Proteolix, Inc. Drug Candidate, PR-957, Prevents Disease Progression in Rheumatoid Arthritis Models by Selective Inhibition of the Immunoproteasome
Findings Published in Nature Medicine Suggest Broad Implications for the Treatment of Inflammatory and Autoimmune Disorders
SOUTH SAN FRANCISCO, Calif., June 15 /PRNewswire/ -- Proteolix, Inc. announced that in an article published today in Nature Medicine, Proteolix's selective immunoproteasome inhibitor PR-957 was shown to block disease progression in mouse models of rheumatoid arthritis in a dose-dependent manner and to completely eliminate visible signs of disease at the highest dose. The anti-inflammatory effect induced by PR-957 was rapid and long-lasting, lowering expression of multiple inflammatory mediators, including TNF-a and IL-6. Disease regression was evident 24 hours after dosing and a complete amelioration of disease was achieved with a single dose. When compared to anti-TNF-a therapy (etanercept), PR-957 mediated a more rapid resolution of clinical symptoms, including joint inflammation, and was more effective than etanercept in a model of aggressive arthritis.
These data were published in the June 14, 2009 online edition of Nature Medicine and will be published in the upcoming July 2009 print edition in an article titled: A Selective Inhibitor of the Immunoproteasome Subunit LMP7 Blocks Cytokine Production and Attenuates Progression of Experimental Arthritis. The authors of the article included members of the laboratory of Dr. Marcus Groettrup at the University of Constance (Konstanz, Germany) and researchers, led by Dr. Christopher Kirk, at Proteolix, Inc. (South San Francisco, CA), where the drug candidate was discovered and developed.
PR-957 is the first highly selective, small molecule inhibitor of the immunoproteasome. The proteasome is an intracellular complex present in most cells that mediates the degradation of intracellular proteins, including key components of pathways that contribute to cancer cell growth and immune signaling. It is a proven and validated target for therapeutic intervention in oncology, but the side effect profiles of existing inhibitors have restricted the potential of this target for therapeutic intervention in autoimmune diseases. However, a specific form of the proteasome, known as the immunoproteasome, is found in many cells of the immune system. PR-957 selectively targets a subunit of the immunoproteasome, known as LMP7. Inhibition of this subunit results in a decrease of the immune cell signaling cascade and a halt of the production of cytokines associated with autoimmune inflammation, without affecting proteasome function in non-immune cells. As a consequence, PR-957 induces an anti-inflammatory response at doses less than one tenth the Maximum Tolerated Dose (MTD). In contrast, nonselective inhibitors, such as bortezomib and carfilzomib, induce anti-inflammatory responses only at or near their MTD. These findings also underline the key role played by the immunoproteasome in development of the inflammatory process.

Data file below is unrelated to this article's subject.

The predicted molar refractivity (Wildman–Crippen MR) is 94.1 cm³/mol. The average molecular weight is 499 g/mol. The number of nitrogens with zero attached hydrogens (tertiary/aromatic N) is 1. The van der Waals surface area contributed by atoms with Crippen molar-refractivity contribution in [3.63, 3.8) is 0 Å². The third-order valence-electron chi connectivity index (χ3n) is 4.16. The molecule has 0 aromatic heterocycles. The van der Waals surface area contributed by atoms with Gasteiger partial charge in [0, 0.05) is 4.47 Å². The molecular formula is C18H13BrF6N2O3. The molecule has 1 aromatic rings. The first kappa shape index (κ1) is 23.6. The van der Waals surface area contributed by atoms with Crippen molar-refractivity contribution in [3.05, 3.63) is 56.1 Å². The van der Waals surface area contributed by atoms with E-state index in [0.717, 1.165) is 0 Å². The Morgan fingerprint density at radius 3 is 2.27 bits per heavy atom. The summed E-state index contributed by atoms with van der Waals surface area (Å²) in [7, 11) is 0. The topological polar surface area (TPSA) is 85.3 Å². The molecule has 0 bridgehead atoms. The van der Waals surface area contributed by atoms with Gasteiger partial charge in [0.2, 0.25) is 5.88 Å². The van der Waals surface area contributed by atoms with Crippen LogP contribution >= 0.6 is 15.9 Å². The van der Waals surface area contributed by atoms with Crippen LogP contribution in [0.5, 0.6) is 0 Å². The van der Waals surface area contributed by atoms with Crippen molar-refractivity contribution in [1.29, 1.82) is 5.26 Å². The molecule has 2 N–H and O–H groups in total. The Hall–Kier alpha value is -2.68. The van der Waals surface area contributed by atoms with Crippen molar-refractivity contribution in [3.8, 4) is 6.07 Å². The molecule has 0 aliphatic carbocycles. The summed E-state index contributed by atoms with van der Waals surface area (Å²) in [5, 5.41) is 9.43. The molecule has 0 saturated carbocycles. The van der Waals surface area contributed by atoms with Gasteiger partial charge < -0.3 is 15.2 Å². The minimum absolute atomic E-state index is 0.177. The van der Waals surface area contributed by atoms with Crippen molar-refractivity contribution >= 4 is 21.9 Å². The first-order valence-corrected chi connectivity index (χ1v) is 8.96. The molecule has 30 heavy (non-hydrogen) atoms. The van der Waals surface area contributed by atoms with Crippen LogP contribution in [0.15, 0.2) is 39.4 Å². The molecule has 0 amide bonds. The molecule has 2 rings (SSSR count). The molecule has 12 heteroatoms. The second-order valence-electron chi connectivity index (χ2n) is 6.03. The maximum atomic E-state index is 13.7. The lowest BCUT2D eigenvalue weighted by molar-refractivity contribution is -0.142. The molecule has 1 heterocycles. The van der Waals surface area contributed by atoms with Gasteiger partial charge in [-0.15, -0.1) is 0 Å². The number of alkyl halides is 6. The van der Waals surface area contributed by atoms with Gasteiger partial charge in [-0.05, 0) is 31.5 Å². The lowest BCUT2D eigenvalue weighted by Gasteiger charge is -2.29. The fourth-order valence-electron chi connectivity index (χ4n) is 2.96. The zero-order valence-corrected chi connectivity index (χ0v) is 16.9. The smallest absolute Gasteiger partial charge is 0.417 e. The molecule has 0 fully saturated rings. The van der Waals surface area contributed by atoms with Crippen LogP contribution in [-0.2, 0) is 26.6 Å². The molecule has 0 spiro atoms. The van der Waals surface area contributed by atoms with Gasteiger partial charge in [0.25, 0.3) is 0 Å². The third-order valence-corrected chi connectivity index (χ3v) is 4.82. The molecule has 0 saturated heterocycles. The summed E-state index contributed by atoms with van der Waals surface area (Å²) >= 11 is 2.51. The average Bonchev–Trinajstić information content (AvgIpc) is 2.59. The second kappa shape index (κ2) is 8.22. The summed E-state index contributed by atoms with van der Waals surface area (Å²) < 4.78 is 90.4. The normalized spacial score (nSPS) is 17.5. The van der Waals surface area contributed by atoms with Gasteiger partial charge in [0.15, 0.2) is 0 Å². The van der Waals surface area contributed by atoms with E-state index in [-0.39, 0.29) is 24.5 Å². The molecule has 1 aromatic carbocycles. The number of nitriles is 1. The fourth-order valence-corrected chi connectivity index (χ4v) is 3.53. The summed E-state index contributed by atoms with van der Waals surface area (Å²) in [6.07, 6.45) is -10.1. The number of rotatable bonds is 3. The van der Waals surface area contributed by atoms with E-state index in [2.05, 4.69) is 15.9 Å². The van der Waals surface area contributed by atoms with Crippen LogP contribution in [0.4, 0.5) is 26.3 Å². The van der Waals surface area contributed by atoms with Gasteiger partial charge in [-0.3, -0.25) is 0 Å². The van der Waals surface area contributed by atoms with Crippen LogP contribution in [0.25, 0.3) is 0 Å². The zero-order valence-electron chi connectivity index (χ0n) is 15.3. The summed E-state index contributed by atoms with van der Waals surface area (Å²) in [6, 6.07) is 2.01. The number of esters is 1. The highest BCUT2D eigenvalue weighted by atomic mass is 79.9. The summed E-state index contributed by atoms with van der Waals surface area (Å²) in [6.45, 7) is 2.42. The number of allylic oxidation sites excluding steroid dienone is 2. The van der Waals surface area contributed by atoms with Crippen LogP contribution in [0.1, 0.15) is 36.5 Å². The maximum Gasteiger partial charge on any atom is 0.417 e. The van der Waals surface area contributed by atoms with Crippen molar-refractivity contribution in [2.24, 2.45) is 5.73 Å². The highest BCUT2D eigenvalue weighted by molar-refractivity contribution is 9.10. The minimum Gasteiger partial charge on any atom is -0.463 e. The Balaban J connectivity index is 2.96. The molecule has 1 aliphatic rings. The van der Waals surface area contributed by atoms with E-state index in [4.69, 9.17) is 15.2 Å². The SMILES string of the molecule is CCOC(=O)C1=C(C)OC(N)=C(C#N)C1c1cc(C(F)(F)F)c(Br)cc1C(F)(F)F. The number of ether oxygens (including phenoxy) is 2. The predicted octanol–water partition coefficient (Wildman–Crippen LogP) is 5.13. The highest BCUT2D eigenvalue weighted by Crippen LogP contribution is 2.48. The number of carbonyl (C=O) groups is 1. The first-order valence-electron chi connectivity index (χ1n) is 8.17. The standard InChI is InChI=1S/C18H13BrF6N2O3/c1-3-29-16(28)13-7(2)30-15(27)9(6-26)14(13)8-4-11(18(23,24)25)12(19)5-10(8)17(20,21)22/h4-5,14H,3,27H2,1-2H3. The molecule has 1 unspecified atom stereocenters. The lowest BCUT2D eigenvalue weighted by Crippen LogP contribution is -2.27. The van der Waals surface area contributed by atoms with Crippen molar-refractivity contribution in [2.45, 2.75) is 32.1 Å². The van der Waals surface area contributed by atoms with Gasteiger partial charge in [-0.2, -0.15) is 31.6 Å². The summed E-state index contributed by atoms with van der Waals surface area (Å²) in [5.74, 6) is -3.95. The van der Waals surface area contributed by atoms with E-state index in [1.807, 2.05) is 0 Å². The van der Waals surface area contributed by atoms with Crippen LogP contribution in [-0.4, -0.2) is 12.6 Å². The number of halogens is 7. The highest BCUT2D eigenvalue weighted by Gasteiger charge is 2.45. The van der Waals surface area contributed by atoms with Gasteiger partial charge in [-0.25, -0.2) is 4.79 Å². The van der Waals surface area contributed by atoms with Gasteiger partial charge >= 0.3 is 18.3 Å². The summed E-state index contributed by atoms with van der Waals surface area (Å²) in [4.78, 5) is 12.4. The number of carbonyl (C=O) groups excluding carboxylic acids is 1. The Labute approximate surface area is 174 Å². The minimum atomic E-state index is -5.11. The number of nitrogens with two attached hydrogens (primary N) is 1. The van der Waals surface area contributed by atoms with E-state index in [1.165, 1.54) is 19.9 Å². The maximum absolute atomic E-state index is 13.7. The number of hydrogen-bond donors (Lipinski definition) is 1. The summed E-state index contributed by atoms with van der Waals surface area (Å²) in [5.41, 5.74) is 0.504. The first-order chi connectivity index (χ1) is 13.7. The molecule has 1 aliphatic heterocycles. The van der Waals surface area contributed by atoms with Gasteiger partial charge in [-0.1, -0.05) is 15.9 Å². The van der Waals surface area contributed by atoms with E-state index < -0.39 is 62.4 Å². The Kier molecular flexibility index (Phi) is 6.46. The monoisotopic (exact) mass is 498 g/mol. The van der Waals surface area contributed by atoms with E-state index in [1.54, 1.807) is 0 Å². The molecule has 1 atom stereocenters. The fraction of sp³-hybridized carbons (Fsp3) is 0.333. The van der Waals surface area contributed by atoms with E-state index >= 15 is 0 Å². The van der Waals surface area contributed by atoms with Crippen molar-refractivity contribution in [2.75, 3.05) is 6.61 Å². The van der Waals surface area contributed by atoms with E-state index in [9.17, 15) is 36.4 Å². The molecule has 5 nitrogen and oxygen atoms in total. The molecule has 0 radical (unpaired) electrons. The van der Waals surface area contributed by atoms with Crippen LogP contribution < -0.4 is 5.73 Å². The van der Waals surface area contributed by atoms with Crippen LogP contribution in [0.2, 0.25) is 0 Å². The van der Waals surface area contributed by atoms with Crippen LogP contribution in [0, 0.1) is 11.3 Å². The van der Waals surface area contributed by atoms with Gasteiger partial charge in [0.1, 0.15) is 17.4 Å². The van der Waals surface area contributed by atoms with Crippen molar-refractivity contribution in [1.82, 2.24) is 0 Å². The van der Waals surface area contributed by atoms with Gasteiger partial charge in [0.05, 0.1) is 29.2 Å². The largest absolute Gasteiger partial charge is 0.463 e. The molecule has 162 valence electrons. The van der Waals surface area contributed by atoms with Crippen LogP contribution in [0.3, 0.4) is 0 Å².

"Targeting protein degradation pathways via the proteasome represents a completely novel approach to regulating the immune response. Using a specially designed proprietary assay, our team of researchers was able to discover and optimize a small molecule capable of demonstrating exquisite selectivity for the LMP7 immunoproteasome subunit," said Susan Molineaux, Ph.D., Chief Scientific Officer at Proteolix. "This selective inhibition of the immunoproteasome results in an increased therapeutic margin compared to that achieved with non-selective proteasome inhibitors, and can have dramatic impact on the inflammatory response without risking broad suppression of immune system function."
Proteolix plans to file an Investigational New Drug Application for PR-957 in mid-2010.
"The research published today in Nature Medicine provides a strong rationale for clinical development of PR-957 in rheumatoid arthritis and other inflammatory and autoimmune diseases," said John A. Scarlett, M.D., President and Chief Executive Officer of Proteolix. "Proteolix has now discovered and developed carfilzomib, a proteasome inhibitor in late Phase 2 clinical trials for the treatment of multiple myeloma, PR-047 as an oral proteasome inhibitor also targeted in oncology, and now PR-957 as a strong drug candidate for the treatment of autoimmune disorders. This demonstrates the Company's unique discovery and development capabilities, as well as its leadership in the field of proteasome inhibition."
Founded in December 2003, Proteolix, Inc. is a privately-held biotechnology company, headquartered in South San Francisco, dedicated to discovering, developing and commercializing novel therapeutics that target protein degradation pathways for cancer and autoimmune diseases. Proteolix's lead product, carfilzomib, is the first in a new class of selective, irreversible proteasome inhibitors. Proteolix is also developing a pipeline of novel proteasome inhibitors, including a selective, oral proteasome inhibitor and a selective immunoproteasome inhibitor. For additional information on Proteolix, please visit www.proteolix.com.
Contact information Media Inquiries: All Other Inquiries: BCC Partners Craig C. Parker Karen L. Bergman or Michelle Corral Senior Vice President, Finance and 650-575-1509 or 415-794-8662 Corporate Development & Chief Financial Officer 650-266-2825
Source: Proteolix, Inc.
CONTACT: media, Karen L. Bergman, +1-650-575-1509, or Michelle Corral,
+1-415-794-8662, both of BCC Partners, for Proteolix, Inc.; or All Other
Inquiries, Craig C. Parker, Senior Vice President, Finance and Corporate
Development & Chief Financial Officer of Proteolix, Inc., +1-650-266-2825
Web Site: http://www.proteolix.com
Posted: June 2009